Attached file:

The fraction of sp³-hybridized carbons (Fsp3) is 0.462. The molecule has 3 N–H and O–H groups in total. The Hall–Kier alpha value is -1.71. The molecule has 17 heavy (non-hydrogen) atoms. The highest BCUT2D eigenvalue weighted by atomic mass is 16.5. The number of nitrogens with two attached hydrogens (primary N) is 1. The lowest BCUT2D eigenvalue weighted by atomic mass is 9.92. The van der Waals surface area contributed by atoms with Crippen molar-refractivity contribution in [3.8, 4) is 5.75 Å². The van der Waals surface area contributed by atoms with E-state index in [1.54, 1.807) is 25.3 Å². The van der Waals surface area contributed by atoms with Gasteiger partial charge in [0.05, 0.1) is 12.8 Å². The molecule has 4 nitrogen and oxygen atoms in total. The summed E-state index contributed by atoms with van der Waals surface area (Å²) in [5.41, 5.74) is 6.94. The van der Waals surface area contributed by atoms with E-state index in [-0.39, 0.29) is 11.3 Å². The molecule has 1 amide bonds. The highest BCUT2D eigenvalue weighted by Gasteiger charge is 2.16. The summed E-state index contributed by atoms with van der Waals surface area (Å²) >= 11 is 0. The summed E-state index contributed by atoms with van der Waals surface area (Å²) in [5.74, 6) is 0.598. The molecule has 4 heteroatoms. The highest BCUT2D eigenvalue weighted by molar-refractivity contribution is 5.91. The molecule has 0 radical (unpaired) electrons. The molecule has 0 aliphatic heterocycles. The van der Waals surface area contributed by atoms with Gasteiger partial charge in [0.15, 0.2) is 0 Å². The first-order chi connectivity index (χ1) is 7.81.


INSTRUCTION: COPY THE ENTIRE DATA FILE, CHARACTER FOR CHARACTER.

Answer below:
The fraction of sp³-hybridized carbons (Fsp3) is 0.462. The molecule has 3 N–H and O–H groups in total. The Hall–Kier alpha value is -1.71. The molecule has 17 heavy (non-hydrogen) atoms. The highest BCUT2D eigenvalue weighted by atomic mass is 16.5. The number of nitrogens with two attached hydrogens (primary N) is 1. The lowest BCUT2D eigenvalue weighted by atomic mass is 9.92. The van der Waals surface area contributed by atoms with Crippen molar-refractivity contribution in [3.8, 4) is 5.75 Å². The van der Waals surface area contributed by atoms with E-state index in [1.54, 1.807) is 25.3 Å². The van der Waals surface area contributed by atoms with Gasteiger partial charge in [0.05, 0.1) is 12.8 Å². The molecule has 4 nitrogen and oxygen atoms in total. The summed E-state index contributed by atoms with van der Waals surface area (Å²) in [5.41, 5.74) is 6.94. The van der Waals surface area contributed by atoms with E-state index in [-0.39, 0.29) is 11.3 Å². The molecule has 1 amide bonds. The highest BCUT2D eigenvalue weighted by Gasteiger charge is 2.16. The summed E-state index contributed by atoms with van der Waals surface area (Å²) >= 11 is 0. The summed E-state index contributed by atoms with van der Waals surface area (Å²) in [5.74, 6) is 0.598. The molecule has 4 heteroatoms. The highest BCUT2D eigenvalue weighted by molar-refractivity contribution is 5.91. The molecule has 0 radical (unpaired) electrons. The molecule has 0 aliphatic heterocycles. The van der Waals surface area contributed by atoms with Gasteiger partial charge in [0.15, 0.2) is 0 Å². The first-order chi connectivity index (χ1) is 7.81.